There are two solutions to the second issue. If you compare the list of milestones to the list of logs, you can determine which logs failed to result in a milestone, and thus did not complete:

$ cd ~/cord/build
$ ls -ltr milestones ; ls -ltr logs
-rw-r--r-- 1 zdw xos-PG0 181 Oct  3 13:23
-rw-r--r-- 1 zdw xos-PG0   0 Oct  3 13:25 ciab-ovs
-rw-r--r-- 1 zdw xos-PG0   0 Oct  3 13:26 prereqs-check
-rw-r--r-- 1 zdw xos-PG0   0 Oct  3 13:27 vagrant-up
-rw-r--r-- 1 zdw xos-PG0   0 Oct  3 13:27 vagrant-ssh-install
-rw-r--r-- 1 zdw xos-PG0   0 Oct  3 13:27 copy-cord
-rw-r--r-- 1 zdw xos-PG0   0 Oct  3 13:28 cord-config
-rw-r--r-- 1 zdw xos-PG0   0 Oct  3 13:30 prep-buildnode
-rw-r--r-- 1 zdw xos-PG0   0 Oct  3 13:30 copy-config
-rw-r--r-- 1 zdw xos-PG0      76 Oct  3 13:23
-rw-r--r-- 1 zdw xos-PG0    8819 Oct  3 13:25
-rw-r--r-- 1 zdw xos-PG0    4655 Oct  3 13:25 20171003T132550Z_ciab-ovs
-rw-r--r-- 1 zdw xos-PG0    3665 Oct  3 13:26 20171003T132550Z_prereqs-check
-rw-r--r-- 1 zdw xos-PG0  110477 Oct  3 13:27 20171003T132550Z_vagrant-up
-rw-r--r-- 1 zdw xos-PG0    1712 Oct  3 13:27 20171003T132550Z_vagrant-ssh-install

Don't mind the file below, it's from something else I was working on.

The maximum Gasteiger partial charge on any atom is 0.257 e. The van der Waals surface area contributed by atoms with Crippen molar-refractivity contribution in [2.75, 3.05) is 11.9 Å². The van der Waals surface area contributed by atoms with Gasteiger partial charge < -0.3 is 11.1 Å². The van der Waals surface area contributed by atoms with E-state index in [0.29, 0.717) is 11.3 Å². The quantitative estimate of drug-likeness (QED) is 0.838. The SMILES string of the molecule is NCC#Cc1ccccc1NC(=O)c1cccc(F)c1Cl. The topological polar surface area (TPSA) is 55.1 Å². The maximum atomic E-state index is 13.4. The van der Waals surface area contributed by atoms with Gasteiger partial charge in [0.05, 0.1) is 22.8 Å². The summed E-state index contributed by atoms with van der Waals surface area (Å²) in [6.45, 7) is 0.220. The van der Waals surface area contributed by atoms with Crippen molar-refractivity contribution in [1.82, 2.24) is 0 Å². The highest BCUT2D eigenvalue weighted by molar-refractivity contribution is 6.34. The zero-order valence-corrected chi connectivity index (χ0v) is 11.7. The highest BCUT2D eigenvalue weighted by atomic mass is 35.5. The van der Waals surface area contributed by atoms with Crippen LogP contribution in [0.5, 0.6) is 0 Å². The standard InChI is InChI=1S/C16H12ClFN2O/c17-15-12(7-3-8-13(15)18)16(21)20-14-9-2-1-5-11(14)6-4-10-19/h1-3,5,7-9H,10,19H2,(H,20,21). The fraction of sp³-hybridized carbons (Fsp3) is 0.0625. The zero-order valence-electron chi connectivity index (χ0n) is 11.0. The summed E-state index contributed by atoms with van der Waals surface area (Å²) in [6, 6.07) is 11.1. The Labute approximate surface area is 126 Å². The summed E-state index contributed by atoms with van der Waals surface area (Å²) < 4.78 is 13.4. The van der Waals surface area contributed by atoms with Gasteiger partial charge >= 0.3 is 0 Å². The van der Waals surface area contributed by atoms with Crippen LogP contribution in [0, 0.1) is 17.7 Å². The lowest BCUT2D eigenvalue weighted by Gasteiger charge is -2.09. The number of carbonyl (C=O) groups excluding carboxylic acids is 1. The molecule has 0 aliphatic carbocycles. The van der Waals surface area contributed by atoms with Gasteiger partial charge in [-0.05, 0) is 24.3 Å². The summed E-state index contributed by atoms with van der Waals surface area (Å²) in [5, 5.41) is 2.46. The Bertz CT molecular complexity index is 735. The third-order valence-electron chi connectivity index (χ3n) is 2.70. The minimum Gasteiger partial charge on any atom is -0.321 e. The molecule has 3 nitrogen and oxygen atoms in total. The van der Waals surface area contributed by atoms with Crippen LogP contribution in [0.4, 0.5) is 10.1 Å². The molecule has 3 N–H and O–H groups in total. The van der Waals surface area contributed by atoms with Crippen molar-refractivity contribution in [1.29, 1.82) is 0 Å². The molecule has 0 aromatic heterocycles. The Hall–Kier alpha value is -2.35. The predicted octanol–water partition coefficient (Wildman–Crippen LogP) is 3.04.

-rw-r--r-- 1 zdw xos-PG0    2204 Oct  3 13:27 20171003T132550Z_copy-cord
-rw-r--r-- 1 zdw xos-PG0   40515 Oct  3 13:28 20171003T132550Z_cord-config
-rw-r--r-- 1 zdw xos-PG0    4945 Oct  3 13:29 20171003T132550Z_prep-buildnode
-rw-r--r-- 1 zdw xos-PG0    8246 Oct  3 13:30 20171003T132550Z_copy-config
-rw-r--r-- 1 zdw xos-PG0   21229 Oct  3 13:33 20171003T132550Z_build-maas-images
-rw-r--r-- 1 zdw xos-PG0 1069181 Oct  3 13:33 20171003T132550Z_build-onos-apps

In the case above, build-maas-images and build-onos-apps failed to reach the milestone state and should be inspected for errors.

Additionally, make job failures generally have this syntax: make: *** [targetname] Error #, and can be found in log files with this grep command:

$ grep -F "make: ***" ~/build.out
make: *** [milestones/build-maas-images] Error 2
make: *** Waiting for unfinished jobs....
make: *** [milestones/build-onos-apps] Error 2

Collecting POD diagnostics

There is a collect-diag make target that will collect diagnostic information for a Virtual or Physical POD. It is run automatically when the pod-test target is run, but can be run manually at any time:

cd ~/cord/build
make collect-diag

Once it's finished running, ssh to the head node and look for a directory named ~/diag-<timestamp> - a new directory will be created on repeated runs.